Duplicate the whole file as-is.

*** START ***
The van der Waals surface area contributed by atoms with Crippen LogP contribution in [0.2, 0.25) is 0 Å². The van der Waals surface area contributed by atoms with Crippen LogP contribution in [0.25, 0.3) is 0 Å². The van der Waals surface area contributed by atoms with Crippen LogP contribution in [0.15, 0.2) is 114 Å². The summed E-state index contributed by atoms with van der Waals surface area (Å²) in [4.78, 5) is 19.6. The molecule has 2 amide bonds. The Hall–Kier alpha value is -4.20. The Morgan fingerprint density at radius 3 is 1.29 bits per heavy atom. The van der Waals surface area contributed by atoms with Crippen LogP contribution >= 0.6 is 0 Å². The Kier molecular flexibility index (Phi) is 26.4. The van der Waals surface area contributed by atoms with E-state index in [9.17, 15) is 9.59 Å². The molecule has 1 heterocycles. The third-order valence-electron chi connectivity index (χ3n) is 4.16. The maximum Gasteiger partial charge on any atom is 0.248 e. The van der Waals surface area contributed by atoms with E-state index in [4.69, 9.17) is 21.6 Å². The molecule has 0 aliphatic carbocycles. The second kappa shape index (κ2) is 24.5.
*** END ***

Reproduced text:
The van der Waals surface area contributed by atoms with Crippen LogP contribution in [0.2, 0.25) is 0 Å². The van der Waals surface area contributed by atoms with Crippen LogP contribution in [0.25, 0.3) is 0 Å². The van der Waals surface area contributed by atoms with Crippen LogP contribution in [0.15, 0.2) is 114 Å². The summed E-state index contributed by atoms with van der Waals surface area (Å²) in [4.78, 5) is 19.6. The molecule has 2 amide bonds. The Hall–Kier alpha value is -4.20. The Morgan fingerprint density at radius 3 is 1.29 bits per heavy atom. The van der Waals surface area contributed by atoms with Crippen LogP contribution >= 0.6 is 0 Å². The Kier molecular flexibility index (Phi) is 26.4. The van der Waals surface area contributed by atoms with E-state index in [9.17, 15) is 9.59 Å². The molecule has 1 heterocycles. The third-order valence-electron chi connectivity index (χ3n) is 4.16. The maximum Gasteiger partial charge on any atom is 0.248 e. The van der Waals surface area contributed by atoms with E-state index in [4.69, 9.17) is 21.6 Å². The molecule has 0 aliphatic carbocycles. The second kappa shape index (κ2) is 24.5.